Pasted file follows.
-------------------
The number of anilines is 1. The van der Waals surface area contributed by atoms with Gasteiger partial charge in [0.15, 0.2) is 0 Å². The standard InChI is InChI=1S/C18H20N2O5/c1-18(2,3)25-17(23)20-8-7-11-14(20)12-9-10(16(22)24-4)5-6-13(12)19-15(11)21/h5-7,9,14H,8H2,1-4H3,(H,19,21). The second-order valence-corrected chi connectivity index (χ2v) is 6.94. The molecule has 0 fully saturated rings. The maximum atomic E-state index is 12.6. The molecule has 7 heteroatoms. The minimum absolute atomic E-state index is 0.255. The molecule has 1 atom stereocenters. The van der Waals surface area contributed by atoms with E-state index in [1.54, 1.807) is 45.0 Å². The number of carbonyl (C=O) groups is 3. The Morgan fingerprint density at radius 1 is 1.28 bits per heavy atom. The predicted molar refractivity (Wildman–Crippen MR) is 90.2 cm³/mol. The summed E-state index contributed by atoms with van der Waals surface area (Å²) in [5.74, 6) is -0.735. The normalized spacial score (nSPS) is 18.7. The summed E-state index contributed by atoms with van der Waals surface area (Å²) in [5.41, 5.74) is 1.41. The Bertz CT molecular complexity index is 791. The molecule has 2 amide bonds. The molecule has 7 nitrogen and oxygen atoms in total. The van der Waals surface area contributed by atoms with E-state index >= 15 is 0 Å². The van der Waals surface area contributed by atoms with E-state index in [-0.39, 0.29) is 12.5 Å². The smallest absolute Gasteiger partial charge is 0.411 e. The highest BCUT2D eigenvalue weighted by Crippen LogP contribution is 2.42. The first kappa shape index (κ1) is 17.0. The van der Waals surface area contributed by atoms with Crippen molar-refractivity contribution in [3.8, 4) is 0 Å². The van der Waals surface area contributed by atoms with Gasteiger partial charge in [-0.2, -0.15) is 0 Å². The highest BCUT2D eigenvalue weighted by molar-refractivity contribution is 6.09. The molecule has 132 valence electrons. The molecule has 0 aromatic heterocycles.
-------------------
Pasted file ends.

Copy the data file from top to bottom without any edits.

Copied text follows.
The number of anilines is 1. The van der Waals surface area contributed by atoms with Gasteiger partial charge in [0.15, 0.2) is 0 Å². The standard InChI is InChI=1S/C18H20N2O5/c1-18(2,3)25-17(23)20-8-7-11-14(20)12-9-10(16(22)24-4)5-6-13(12)19-15(11)21/h5-7,9,14H,8H2,1-4H3,(H,19,21). The second-order valence-corrected chi connectivity index (χ2v) is 6.94. The molecule has 0 fully saturated rings. The maximum atomic E-state index is 12.6. The molecule has 7 heteroatoms. The minimum absolute atomic E-state index is 0.255. The molecule has 1 atom stereocenters. The van der Waals surface area contributed by atoms with E-state index in [1.54, 1.807) is 45.0 Å². The number of carbonyl (C=O) groups is 3. The Morgan fingerprint density at radius 1 is 1.28 bits per heavy atom. The predicted molar refractivity (Wildman–Crippen MR) is 90.2 cm³/mol. The summed E-state index contributed by atoms with van der Waals surface area (Å²) in [5.74, 6) is -0.735. The normalized spacial score (nSPS) is 18.7. The summed E-state index contributed by atoms with van der Waals surface area (Å²) in [5.41, 5.74) is 1.41. The Bertz CT molecular complexity index is 791. The molecule has 2 amide bonds. The molecule has 7 nitrogen and oxygen atoms in total. The van der Waals surface area contributed by atoms with E-state index >= 15 is 0 Å². The van der Waals surface area contributed by atoms with E-state index in [-0.39, 0.29) is 12.5 Å². The smallest absolute Gasteiger partial charge is 0.411 e. The highest BCUT2D eigenvalue weighted by Crippen LogP contribution is 2.42. The first kappa shape index (κ1) is 17.0. The van der Waals surface area contributed by atoms with Crippen molar-refractivity contribution in [3.8, 4) is 0 Å². The van der Waals surface area contributed by atoms with Gasteiger partial charge in [-0.2, -0.15) is 0 Å². The highest BCUT2D eigenvalue weighted by molar-refractivity contribution is 6.09. The molecule has 132 valence electrons. The molecule has 0 aromatic heterocycles.